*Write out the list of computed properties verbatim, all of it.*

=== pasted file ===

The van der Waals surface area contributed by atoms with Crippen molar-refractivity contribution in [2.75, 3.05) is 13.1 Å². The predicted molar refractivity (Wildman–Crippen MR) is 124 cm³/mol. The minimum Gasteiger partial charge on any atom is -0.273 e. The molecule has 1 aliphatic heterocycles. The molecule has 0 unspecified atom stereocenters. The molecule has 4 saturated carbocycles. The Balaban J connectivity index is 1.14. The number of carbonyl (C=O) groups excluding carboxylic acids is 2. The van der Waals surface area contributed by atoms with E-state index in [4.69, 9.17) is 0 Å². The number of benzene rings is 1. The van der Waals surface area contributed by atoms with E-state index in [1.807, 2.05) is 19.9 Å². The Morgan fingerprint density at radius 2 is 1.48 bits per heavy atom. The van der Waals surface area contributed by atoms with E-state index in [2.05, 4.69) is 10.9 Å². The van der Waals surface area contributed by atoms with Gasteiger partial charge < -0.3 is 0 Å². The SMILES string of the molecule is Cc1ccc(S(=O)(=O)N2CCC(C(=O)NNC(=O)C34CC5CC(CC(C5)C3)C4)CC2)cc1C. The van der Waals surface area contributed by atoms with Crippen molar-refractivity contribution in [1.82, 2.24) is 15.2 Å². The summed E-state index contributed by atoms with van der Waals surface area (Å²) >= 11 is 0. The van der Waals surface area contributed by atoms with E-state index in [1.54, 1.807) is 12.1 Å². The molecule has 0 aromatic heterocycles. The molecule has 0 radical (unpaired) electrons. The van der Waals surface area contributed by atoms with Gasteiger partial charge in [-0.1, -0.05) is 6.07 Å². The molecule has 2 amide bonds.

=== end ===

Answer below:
The van der Waals surface area contributed by atoms with Crippen molar-refractivity contribution in [2.75, 3.05) is 13.1 Å². The predicted molar refractivity (Wildman–Crippen MR) is 124 cm³/mol. The minimum Gasteiger partial charge on any atom is -0.273 e. The molecule has 1 aliphatic heterocycles. The molecule has 0 unspecified atom stereocenters. The molecule has 4 saturated carbocycles. The Balaban J connectivity index is 1.14. The number of carbonyl (C=O) groups excluding carboxylic acids is 2. The van der Waals surface area contributed by atoms with E-state index in [4.69, 9.17) is 0 Å². The number of benzene rings is 1. The van der Waals surface area contributed by atoms with E-state index in [1.807, 2.05) is 19.9 Å². The Morgan fingerprint density at radius 2 is 1.48 bits per heavy atom. The van der Waals surface area contributed by atoms with E-state index in [2.05, 4.69) is 10.9 Å². The van der Waals surface area contributed by atoms with Gasteiger partial charge < -0.3 is 0 Å². The SMILES string of the molecule is Cc1ccc(S(=O)(=O)N2CCC(C(=O)NNC(=O)C34CC5CC(CC(C5)C3)C4)CC2)cc1C. The van der Waals surface area contributed by atoms with Crippen molar-refractivity contribution in [1.82, 2.24) is 15.2 Å². The summed E-state index contributed by atoms with van der Waals surface area (Å²) >= 11 is 0. The van der Waals surface area contributed by atoms with E-state index in [1.54, 1.807) is 12.1 Å². The molecule has 0 aromatic heterocycles. The molecule has 0 radical (unpaired) electrons. The van der Waals surface area contributed by atoms with Gasteiger partial charge in [-0.1, -0.05) is 6.07 Å². The molecule has 2 amide bonds.